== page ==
Raja Ravi Varma's Enchanting Floral Tales

The Raja Ravi Varma Heritage Foundation

Raja Ravi Varma used plants extensively throughout the various themes he painted -- while portraying worship and marriage rituals, as decorative elements, as symbol and metaphor and as part of the many natural and built environments that he depicted. 

Raja Ravi Varma (1848-1906), was born into the lap of art. An uncanny eye for detail combined with his realistic portrayal of contemporary and mythological figures earned him a place in the pantheon.

Lady With A Fruit, Raja Ravi Varma, 1880, From the collection of: The Raja Ravi Varma Heritage Foundation

Some of Ravi Varma's paintings directly allude to plants through their titles such as 'Lady With A Fruit', others included the presence of botanical motifs in various ways.

Lady With A Fruit, Raja Ravi Varma, 1880, From the collection of: The Raja Ravi Varma Heritage Foundation

Holding an orange in her hand is suggestive of the subject's state as the fruit is associated with fertility.

Vishwamitra Menaka, Ravi Varma Press, 1890, From the collection of: The Raja Ravi Varma Heritage Foundation

In mythological narratives and in scenarios from scriptures, Ravi Varma's depiction is beyond extraordinary.

Vishwamitra Menaka, Ravi Varma Press, 1890, From the collection of: The Raja Ravi Varma Heritage Foundation

Different types of foliage can be seen in the landscapes Ravi Varma portrayed. In this painting, there is a row of coniferous trees like spruce and fir that suggests the scene to be in the Himalayas.

Vishwamitra Menaka, Ravi Varma Press, 1890, From the collection of: The Raja Ravi Varma Heritage Foundation

In many instances, a single flower in the hand of the subject, be it male or female is often missed given the detailing of the painting. Here Menaka courts Vishwamitra with a Frangipani flower.

Vishwamitra Menaka, Ravi Varma Press, 1890, From the collection of: The Raja Ravi Varma Heritage Foundation

Named for the shape of its leaves, the Elephant's Ear or Alocasia is believed to be the plant that comes down from the heavens, where Menaka has descended from to seduce Vishwamitra.

Shakuntala Sakhi, Ravi Varma Press, 1890, From the collection of: The Raja Ravi Varma Heritage Foundation

The background imagery was as important as the main subjects for Ravi Varma, and his minute detailing of different types of plants and flowers was ingenious.

Shakuntala Sakhi, Ravi Varma Press, 1890, From the collection of: The Raja Ravi Varma Heritage Foundation

Women are seen adorned with floral jewellery and hair decoration, typically jasmine flowers, as in Shakuntala Sakhi.

Radha and Krishna, Raja Ravi Varma, 1900, From the collection of: The Raja Ravi Varma Heritage Foundation

This painting of Radha and Krishna shows the ingenuity of the artist as he weaves in the mythological tale with an element of the oft-repeated romance in equal measure.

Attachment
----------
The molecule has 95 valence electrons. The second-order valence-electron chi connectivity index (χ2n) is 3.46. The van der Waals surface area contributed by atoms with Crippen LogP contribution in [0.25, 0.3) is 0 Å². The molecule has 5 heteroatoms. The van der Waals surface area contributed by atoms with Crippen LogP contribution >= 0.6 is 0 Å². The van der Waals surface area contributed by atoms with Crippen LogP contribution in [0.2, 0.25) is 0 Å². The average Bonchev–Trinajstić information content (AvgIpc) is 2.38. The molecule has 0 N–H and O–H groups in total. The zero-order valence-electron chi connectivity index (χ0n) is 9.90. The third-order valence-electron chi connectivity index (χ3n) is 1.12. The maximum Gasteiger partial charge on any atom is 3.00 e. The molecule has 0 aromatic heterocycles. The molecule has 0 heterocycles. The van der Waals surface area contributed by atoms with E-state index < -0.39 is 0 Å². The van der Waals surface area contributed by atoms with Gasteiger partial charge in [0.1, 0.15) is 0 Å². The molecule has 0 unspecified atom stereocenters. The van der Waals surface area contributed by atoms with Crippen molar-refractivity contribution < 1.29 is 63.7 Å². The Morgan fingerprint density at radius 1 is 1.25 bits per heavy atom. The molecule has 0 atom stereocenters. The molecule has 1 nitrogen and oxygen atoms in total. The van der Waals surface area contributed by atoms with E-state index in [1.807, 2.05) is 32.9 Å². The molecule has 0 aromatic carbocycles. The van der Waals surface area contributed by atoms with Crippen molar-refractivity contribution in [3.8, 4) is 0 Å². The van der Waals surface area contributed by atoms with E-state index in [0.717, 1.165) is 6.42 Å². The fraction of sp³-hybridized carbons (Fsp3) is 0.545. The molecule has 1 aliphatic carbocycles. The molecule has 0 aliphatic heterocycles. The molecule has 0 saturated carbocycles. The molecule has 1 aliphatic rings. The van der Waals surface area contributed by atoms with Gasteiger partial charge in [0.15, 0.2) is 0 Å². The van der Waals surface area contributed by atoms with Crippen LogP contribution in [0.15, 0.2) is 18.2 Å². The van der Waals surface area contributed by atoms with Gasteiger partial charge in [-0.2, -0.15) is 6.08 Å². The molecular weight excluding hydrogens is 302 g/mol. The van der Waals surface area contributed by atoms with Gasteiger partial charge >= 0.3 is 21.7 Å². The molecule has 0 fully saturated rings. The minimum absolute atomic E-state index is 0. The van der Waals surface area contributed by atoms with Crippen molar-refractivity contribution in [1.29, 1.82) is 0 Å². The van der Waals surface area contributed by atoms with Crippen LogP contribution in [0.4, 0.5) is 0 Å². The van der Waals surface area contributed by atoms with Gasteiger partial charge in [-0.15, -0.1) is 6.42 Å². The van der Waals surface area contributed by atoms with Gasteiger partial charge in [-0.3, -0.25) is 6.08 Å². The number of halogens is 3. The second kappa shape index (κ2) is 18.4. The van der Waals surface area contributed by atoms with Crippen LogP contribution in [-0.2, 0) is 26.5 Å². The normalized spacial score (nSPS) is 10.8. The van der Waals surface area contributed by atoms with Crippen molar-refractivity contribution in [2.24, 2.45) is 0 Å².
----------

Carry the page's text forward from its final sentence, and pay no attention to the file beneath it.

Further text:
Radha and Krishna, Raja Ravi Varma, 1900, From the collection of: The Raja Ravi Varma Heritage Foundation

A shy Radha approaches Lord Krishna with a lotus in hand

Radha and Krishna, Raja Ravi Varma, 1900, From the collection of: The Raja Ravi Varma Heritage Foundation

Portraying the setting by the banks of a river, the artist's usage of the Banyan tree gives this painting a special, symbolic touch.

Radha and Krishna, Raja Ravi Varma, 1900, From the collection of: The Raja Ravi Varma Heritage Foundation

The Banyan tree is considered sacred in Hindu tradition and is one of the most venerated trees in India. The tree is also referred to as 'Kalpavriksha' or that which fulfils your wishes.

Radha and Krishna, Raja Ravi Varma, 1900, From the collection of: The Raja Ravi Varma Heritage Foundation

Radha is reiterating her undying devotion to Krishna by presenting him with a lotus, which symbolises purity, while standing under a banyan tree in order to have her wish fulfilled.

Krishnaraja Wadiyar IV and Sisters, Raja Ravi Varma, 1902, From the collection of: The Raja Ravi Varma Heritage Foundation

This childhood portrait of Krishnaraja Wadiyar IV and his sisters, is filled with stunning details

Krishnaraja Wadiyar IV and Sisters, Raja Ravi Varma, 1902, From the collection of: The Raja Ravi Varma Heritage Foundation

The manner in which the artist has painted them, bedecked in jewels and silks, shows the minutest of details. Even the potted plants and background foliage have been accurately sketched.

Krishnaraja Wadiyar IV and Sisters, Raja Ravi Varma, 1902, From the collection of: The Raja Ravi Varma Heritage Foundation

The inclusion of a geranium shrub in a pot gives the setting a thorough touch. It is a flower which grows in abundance in the region.

Keechaka and Sairandhri, Raja Ravi Varma, 1890, From the collection of: The Raja Ravi Varma Heritage Foundation

Blinded by a desire to possess Sairandhri, Keechaka tries to win her over and when that fails, attempts to force himself on her.

Keechaka and Sairandhri, Raja Ravi Varma, 1890, From the collection of: The Raja Ravi Varma Heritage Foundation

Sairandhri's attempt to convince Keechaka goes unheeded leading to a setting of disarray and despair.

Keechaka and Sairandhri, Raja Ravi Varma, 1890, From the collection of: The Raja Ravi Varma Heritage Foundation

The plate of fallen fruits creates a strong impact on the scene as Keechaka moves threateningly towards Sairindhri.

Credits: Story

Images: On loan to The Raja Ravi Varma Heritage Foundation
Exhibit & References: Raja Ravi Varma: The Painter of Colonial India by Rupika Chawla & The Painter Prince by Parsram Mangharam

Credits: All media
The story featured may in some cases have been created by an independent third party and may not always represent the views of the institutions, listed below, who have supplied the content.
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